The habit of serving others is necessary for all Christians to develop, not only so congregations and parachurch organizations can run efficiently and effectively, but also so individual followers of Jesus can live out the calling he places on all of our lives.
Preparing to serve is a process, and the best way to begin that process is by humbling ourselves.
Humility can be a difficult concept for us to get our heads around, and it can be a tough sell in a society where self-esteem and self-advancement are seen as the birthright of every person.
Though I don’t have any special insight into humility and have so much difficulty practicing it myself, I have come to believe humility is the necessary prerequisite for effective service to God and to our neighbor.
Fostering humility does more than reduce the amount of annoyance we cause those around us. It reshapes the way we view ourselves and our world. It creates the fertile soil necessary for love to grow, and it instills a passion within us for self-improvement.
How do we go about humbling ourselves? Not by engaging in negative self-talk, which only gives the Enemy a foothold in our hearts that he will use to drive a wedge between us and God and to undermine our attempts at service.
Rather, we humble ourselves by imitating our Lord’s example of self-denial (Mark 8:34ff). In ways big and small, we must act as if our own interests are less important than the interests of others (Philippians 2:3-4) and of God’s kingdom (Matthew 6:25-34).
Humbling ourselves is not about denigrating our own humanity; it is about elevating the worth of others and celebrating the purposes of God.
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Hone our skills
Our self-emptying pursuit of humility must be balanced with a dogged devotion to honing our skills for service. All of us have a unique set of vocational skills and avocational interests to offer. Each of these skills has value, whether it is physics or plumbing, crochet or cooking.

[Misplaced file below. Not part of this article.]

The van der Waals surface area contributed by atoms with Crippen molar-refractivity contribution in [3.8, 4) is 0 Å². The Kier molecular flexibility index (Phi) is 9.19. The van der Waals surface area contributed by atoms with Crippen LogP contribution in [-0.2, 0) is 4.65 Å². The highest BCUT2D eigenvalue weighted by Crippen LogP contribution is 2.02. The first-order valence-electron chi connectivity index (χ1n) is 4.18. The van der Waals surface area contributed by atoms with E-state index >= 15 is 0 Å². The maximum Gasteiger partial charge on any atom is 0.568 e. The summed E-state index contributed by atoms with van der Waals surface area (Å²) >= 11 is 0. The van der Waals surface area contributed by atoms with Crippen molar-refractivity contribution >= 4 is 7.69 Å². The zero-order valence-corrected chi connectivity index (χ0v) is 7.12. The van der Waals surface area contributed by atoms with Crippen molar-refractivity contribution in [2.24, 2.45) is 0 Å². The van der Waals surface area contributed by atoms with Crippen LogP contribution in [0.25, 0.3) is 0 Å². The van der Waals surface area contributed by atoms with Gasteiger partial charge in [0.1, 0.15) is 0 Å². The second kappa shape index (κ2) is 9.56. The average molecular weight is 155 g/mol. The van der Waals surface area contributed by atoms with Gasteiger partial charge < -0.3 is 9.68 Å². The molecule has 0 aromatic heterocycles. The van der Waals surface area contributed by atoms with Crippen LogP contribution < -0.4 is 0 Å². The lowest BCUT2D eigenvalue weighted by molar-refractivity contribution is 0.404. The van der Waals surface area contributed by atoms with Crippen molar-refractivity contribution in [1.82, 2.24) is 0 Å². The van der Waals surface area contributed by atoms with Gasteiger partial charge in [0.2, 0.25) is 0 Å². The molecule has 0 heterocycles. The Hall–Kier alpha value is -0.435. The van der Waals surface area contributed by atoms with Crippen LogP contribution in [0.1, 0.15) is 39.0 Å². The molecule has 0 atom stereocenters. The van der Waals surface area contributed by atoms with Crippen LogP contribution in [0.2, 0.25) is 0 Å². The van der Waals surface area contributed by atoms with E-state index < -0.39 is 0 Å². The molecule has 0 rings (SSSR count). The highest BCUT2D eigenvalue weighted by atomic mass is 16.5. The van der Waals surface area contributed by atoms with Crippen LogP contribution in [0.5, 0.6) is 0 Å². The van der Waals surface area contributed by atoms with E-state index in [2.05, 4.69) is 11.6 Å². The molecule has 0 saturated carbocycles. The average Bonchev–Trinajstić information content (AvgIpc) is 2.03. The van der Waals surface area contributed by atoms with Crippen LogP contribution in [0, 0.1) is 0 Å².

Skills have a way of degrading if they are not developed. Moreover, we cannot be the humble, effective servants Christ wants if we do not give some attention to our craft. Whether we are in construction or dentistry or play football or the flute, we owe it to God to do what we do to the best of our ability.
Making ourselves available
Skills also deteriorate when they are not used. We need to prepare for service by making ourselves available to serve. Obviously, we will want to serve in our church, but we also can serve in our community or even around the world. So many people and organizations need what we have to offer.
In some instances, we will need to get creative about how we offer our service. Some people’s skills—such as finance, legal, personnel and others—have immediate applicability to the life and work of the church, but it can be difficult to see how other skills can have an impact on our church or our community. With some creativity and some help from God and our congregation, we often can find a niche only we can fill.
Wade Berry is a resident fellow at the B. H. Carroll Theological Institute, specializing in New Testament and biblical Greek. He has served as an associate pastor, youth minister and in a variety of lay leadership and teaching posts. This article first appeared on the Carroll Community blog and is adapted and republished by permission.